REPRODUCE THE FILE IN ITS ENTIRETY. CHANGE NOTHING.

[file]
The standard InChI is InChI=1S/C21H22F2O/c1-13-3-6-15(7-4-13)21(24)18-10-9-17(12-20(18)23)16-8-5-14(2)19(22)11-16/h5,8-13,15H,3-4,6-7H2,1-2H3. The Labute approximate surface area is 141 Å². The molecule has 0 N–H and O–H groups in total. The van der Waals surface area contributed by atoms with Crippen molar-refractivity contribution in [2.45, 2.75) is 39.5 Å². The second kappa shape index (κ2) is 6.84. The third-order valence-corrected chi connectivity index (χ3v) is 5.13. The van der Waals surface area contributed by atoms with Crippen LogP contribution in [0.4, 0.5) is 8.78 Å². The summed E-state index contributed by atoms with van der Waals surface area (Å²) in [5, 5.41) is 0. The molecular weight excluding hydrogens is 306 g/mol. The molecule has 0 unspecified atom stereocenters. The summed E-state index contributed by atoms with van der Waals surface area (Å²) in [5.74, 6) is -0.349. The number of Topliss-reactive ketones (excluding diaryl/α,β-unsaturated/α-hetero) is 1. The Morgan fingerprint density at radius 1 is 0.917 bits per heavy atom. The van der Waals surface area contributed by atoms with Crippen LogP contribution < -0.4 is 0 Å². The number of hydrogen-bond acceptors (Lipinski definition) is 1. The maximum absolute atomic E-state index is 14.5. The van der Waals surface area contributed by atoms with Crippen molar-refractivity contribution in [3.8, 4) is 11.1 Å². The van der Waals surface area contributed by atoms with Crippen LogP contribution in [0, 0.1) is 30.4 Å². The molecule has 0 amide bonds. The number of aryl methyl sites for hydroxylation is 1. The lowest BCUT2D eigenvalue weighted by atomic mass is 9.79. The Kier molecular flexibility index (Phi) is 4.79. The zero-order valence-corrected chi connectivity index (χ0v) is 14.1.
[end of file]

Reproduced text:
The standard InChI is InChI=1S/C21H22F2O/c1-13-3-6-15(7-4-13)21(24)18-10-9-17(12-20(18)23)16-8-5-14(2)19(22)11-16/h5,8-13,15H,3-4,6-7H2,1-2H3. The Labute approximate surface area is 141 Å². The molecule has 0 N–H and O–H groups in total. The van der Waals surface area contributed by atoms with Crippen molar-refractivity contribution in [2.45, 2.75) is 39.5 Å². The second kappa shape index (κ2) is 6.84. The third-order valence-corrected chi connectivity index (χ3v) is 5.13. The van der Waals surface area contributed by atoms with Crippen LogP contribution in [0.4, 0.5) is 8.78 Å². The summed E-state index contributed by atoms with van der Waals surface area (Å²) in [5, 5.41) is 0. The molecular weight excluding hydrogens is 306 g/mol. The molecule has 0 unspecified atom stereocenters. The summed E-state index contributed by atoms with van der Waals surface area (Å²) in [5.74, 6) is -0.349. The number of Topliss-reactive ketones (excluding diaryl/α,β-unsaturated/α-hetero) is 1. The Morgan fingerprint density at radius 1 is 0.917 bits per heavy atom. The van der Waals surface area contributed by atoms with Crippen LogP contribution < -0.4 is 0 Å². The number of hydrogen-bond acceptors (Lipinski definition) is 1. The maximum absolute atomic E-state index is 14.5. The van der Waals surface area contributed by atoms with Crippen molar-refractivity contribution in [3.8, 4) is 11.1 Å². The van der Waals surface area contributed by atoms with Crippen LogP contribution in [0, 0.1) is 30.4 Å². The molecule has 0 amide bonds. The number of aryl methyl sites for hydroxylation is 1. The lowest BCUT2D eigenvalue weighted by atomic mass is 9.79. The Kier molecular flexibility index (Phi) is 4.79. The zero-order valence-corrected chi connectivity index (χ0v) is 14.1.